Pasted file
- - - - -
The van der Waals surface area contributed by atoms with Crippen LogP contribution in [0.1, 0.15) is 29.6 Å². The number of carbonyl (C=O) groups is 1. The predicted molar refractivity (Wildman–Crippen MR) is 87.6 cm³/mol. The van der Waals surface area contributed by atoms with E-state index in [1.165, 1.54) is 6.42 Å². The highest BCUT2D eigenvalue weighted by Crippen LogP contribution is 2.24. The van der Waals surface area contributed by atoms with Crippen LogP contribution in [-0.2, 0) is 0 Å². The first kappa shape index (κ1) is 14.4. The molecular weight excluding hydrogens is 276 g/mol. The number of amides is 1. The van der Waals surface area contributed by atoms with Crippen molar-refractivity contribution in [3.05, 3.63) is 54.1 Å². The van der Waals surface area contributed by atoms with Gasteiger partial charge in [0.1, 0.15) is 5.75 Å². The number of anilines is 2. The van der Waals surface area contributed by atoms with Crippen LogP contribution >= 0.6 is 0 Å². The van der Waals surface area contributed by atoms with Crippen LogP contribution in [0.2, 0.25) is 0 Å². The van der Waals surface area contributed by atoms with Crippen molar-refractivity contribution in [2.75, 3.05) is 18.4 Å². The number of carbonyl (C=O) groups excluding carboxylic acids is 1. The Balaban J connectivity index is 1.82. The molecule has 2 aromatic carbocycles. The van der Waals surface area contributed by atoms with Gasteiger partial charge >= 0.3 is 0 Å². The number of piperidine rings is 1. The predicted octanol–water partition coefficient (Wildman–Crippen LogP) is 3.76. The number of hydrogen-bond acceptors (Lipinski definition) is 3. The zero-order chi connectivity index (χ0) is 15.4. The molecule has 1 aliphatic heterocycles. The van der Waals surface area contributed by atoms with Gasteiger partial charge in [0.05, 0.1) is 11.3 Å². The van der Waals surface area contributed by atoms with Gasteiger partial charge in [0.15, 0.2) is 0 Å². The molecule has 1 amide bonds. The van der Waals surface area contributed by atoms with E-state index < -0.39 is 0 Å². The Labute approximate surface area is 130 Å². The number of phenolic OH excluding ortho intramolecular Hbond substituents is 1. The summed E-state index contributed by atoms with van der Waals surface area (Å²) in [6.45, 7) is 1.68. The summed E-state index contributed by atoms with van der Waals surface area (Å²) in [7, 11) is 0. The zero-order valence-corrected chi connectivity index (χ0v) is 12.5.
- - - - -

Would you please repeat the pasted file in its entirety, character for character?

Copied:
The van der Waals surface area contributed by atoms with Crippen LogP contribution in [0.1, 0.15) is 29.6 Å². The number of carbonyl (C=O) groups is 1. The predicted molar refractivity (Wildman–Crippen MR) is 87.6 cm³/mol. The van der Waals surface area contributed by atoms with E-state index in [1.165, 1.54) is 6.42 Å². The highest BCUT2D eigenvalue weighted by Crippen LogP contribution is 2.24. The van der Waals surface area contributed by atoms with Crippen LogP contribution in [-0.2, 0) is 0 Å². The first kappa shape index (κ1) is 14.4. The molecular weight excluding hydrogens is 276 g/mol. The number of amides is 1. The van der Waals surface area contributed by atoms with Crippen molar-refractivity contribution in [3.05, 3.63) is 54.1 Å². The van der Waals surface area contributed by atoms with Gasteiger partial charge in [0.1, 0.15) is 5.75 Å². The number of anilines is 2. The van der Waals surface area contributed by atoms with Crippen LogP contribution >= 0.6 is 0 Å². The van der Waals surface area contributed by atoms with Crippen LogP contribution in [0.2, 0.25) is 0 Å². The van der Waals surface area contributed by atoms with Crippen molar-refractivity contribution in [2.75, 3.05) is 18.4 Å². The number of carbonyl (C=O) groups excluding carboxylic acids is 1. The Balaban J connectivity index is 1.82. The molecule has 2 aromatic carbocycles. The van der Waals surface area contributed by atoms with Gasteiger partial charge >= 0.3 is 0 Å². The number of piperidine rings is 1. The predicted octanol–water partition coefficient (Wildman–Crippen LogP) is 3.76. The number of hydrogen-bond acceptors (Lipinski definition) is 3. The zero-order chi connectivity index (χ0) is 15.4. The molecule has 1 aliphatic heterocycles. The van der Waals surface area contributed by atoms with Gasteiger partial charge in [0.05, 0.1) is 11.3 Å². The van der Waals surface area contributed by atoms with Gasteiger partial charge in [0.15, 0.2) is 0 Å². The molecule has 1 amide bonds. The van der Waals surface area contributed by atoms with E-state index < -0.39 is 0 Å². The Labute approximate surface area is 130 Å². The number of phenolic OH excluding ortho intramolecular Hbond substituents is 1. The summed E-state index contributed by atoms with van der Waals surface area (Å²) in [6.45, 7) is 1.68. The summed E-state index contributed by atoms with van der Waals surface area (Å²) in [7, 11) is 0. The zero-order valence-corrected chi connectivity index (χ0v) is 12.5.